Use a buyer’s representative when purchasing a dental practice

April 1, 2007
A knowledgeable buyer’s representative can help keep you from making major mistakes.

by Tom Smeed

A knowledgeable buyer’s representative can help keep you from making major mistakes. While the accounting numbers are important, you must also understand the practice-management numbers. In many cases, the accounting numbers may show the practice in a positive light. However, looking at the practice-management information may give you a totally different picture. A knowledgeable buyer’s representative will help you interpret both accounting and practice-management information, as well as explain not only what the numbers mean, but what you will need to do to make the purchase of the practice work for you.

A practice information book I received from one broker showed a practice with gross receipts of $785,600 for the previous year and a net profit of $298,300. The location of the practice was good. The office had four well-equipped treatment rooms. The doctor had an excellent reputation in the community of about 100,000 people. The asking price for the practice was $541,000.

At first glance, this looked good to the potential buyer. A closer look by the prospective buyer and his representative uncovered some additional information. By actual count, the active patient base of the practice was 983. An active patient is any patient who has been in the office at least once in the past 18 months. The office averaged 107 hygiene visits per month. The doctor averaged six new patients per month. The gross production of the practice was $882,000 for the past year.

After looking at the computer reports, we found the office had adjustments for managed-care patients of $64,610, with the balance of the adjustments for other miscellaneous items. When reviewing the patient records, they showed the selling doctor had done a very good job of treatment-planning and he had completed a good majority of the major work that needed to be done. In talking with the selling doctor, he told us he was running a “petite practice.” A few years earlier, he had decided that he didn’t want to work as hard, so he cut his practice back to one full-time hygienist, two chairside assistants, and one administrative person. He worked fewer hours and cut back on his new-patient marketing.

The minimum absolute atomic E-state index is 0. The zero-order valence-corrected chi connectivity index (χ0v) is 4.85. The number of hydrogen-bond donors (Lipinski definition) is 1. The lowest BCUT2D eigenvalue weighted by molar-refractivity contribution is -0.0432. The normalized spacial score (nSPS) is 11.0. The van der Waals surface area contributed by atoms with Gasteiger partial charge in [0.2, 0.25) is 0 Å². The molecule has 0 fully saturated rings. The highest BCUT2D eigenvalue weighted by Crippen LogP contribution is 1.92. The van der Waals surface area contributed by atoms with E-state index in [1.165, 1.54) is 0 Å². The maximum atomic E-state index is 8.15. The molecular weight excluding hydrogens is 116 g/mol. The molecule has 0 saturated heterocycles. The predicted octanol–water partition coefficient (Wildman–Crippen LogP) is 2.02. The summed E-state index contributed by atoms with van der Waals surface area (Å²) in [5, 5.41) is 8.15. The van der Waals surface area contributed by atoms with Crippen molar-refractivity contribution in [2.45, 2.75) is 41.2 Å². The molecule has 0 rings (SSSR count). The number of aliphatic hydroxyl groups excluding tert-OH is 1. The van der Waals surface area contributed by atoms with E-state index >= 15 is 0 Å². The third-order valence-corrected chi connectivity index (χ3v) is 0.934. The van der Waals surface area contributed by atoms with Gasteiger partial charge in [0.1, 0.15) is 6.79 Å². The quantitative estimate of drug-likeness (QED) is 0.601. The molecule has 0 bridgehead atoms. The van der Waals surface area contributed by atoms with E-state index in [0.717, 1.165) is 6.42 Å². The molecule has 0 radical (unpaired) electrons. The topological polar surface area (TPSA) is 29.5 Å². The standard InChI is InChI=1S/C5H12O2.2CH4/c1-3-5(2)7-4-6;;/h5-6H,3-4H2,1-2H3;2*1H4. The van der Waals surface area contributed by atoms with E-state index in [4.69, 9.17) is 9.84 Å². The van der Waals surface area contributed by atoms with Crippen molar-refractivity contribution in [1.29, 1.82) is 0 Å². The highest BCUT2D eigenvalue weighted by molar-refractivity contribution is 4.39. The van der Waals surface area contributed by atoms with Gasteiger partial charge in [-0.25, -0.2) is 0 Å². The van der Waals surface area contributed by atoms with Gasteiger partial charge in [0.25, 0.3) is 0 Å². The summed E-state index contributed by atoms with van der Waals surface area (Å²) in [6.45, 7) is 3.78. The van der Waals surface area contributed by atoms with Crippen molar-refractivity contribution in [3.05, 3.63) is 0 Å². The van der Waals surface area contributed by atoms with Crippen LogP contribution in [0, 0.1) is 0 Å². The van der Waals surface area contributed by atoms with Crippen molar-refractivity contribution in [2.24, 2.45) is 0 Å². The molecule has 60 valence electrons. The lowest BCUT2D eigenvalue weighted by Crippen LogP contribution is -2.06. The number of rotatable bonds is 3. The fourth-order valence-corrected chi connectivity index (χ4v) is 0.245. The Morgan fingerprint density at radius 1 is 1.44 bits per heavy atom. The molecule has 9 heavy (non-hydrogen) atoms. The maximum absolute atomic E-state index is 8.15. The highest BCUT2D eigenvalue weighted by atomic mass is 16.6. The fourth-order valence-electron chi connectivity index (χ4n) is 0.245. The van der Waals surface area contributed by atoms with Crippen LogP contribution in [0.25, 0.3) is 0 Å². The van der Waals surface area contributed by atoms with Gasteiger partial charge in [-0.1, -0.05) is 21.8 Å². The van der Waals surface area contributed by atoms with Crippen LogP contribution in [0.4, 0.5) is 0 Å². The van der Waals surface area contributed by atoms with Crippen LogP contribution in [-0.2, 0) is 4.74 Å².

While the practice still showed an above average production and a good profit, it was in for some major problems, even if the present owner did not sell his practice. The practice-management numbers showed the practice was maintaining its production because the doctor was doing more dentistry on the existing patients. His production per active patient per year was high compared to the average dentist, which indicated many patients had most of their major work done. This fact was verified when the buyer did a chart audit. The adjustments for managed care were high, indicating the doctor had either signed up for a lot of managed-care programs or had a high percentage of patients in managed-care programs. The computer reports and the chart audit verified this information.

Since the office had only averaged six new patients per month for the past few years, the patient base of the practice was being eroded. In other words, the practice was losing more patients through normal attrition than it was gaining. The computer reports verified this, as did the number of patients seen per month in the recall program. There were other things found regarding how the practice was being run, but they were not major problems in the eyes of the prospective buyer.

We outlined a strategy regarding what the buyer would need to do to make the purchase of the practice work for him. Based upon the new information, an appropriate price for the practice was negotiated. The buyer followed the suggested recommendations. The result ... he is doing well.

On completion of the sale, the buyer commented, “I almost paid too much for the practice. Having a buyer’s representative saved me a lot of money and helped me understand what I had to do to make the purchase of the practice work for me.”

Tom Smeed is the owner of Healthcare Practice Management and a founding member and past president of American Dental Sales (ADS). He provides brokerage, appraisal, transition and consulting services in Kansas, Missouri, Iowa, and Nebraska. Contact him by phone at (913) 642-1988 or by e-mail at [email protected]. See the classified ads in Dental Economics for the names and phone numbers of ADS members in your area.

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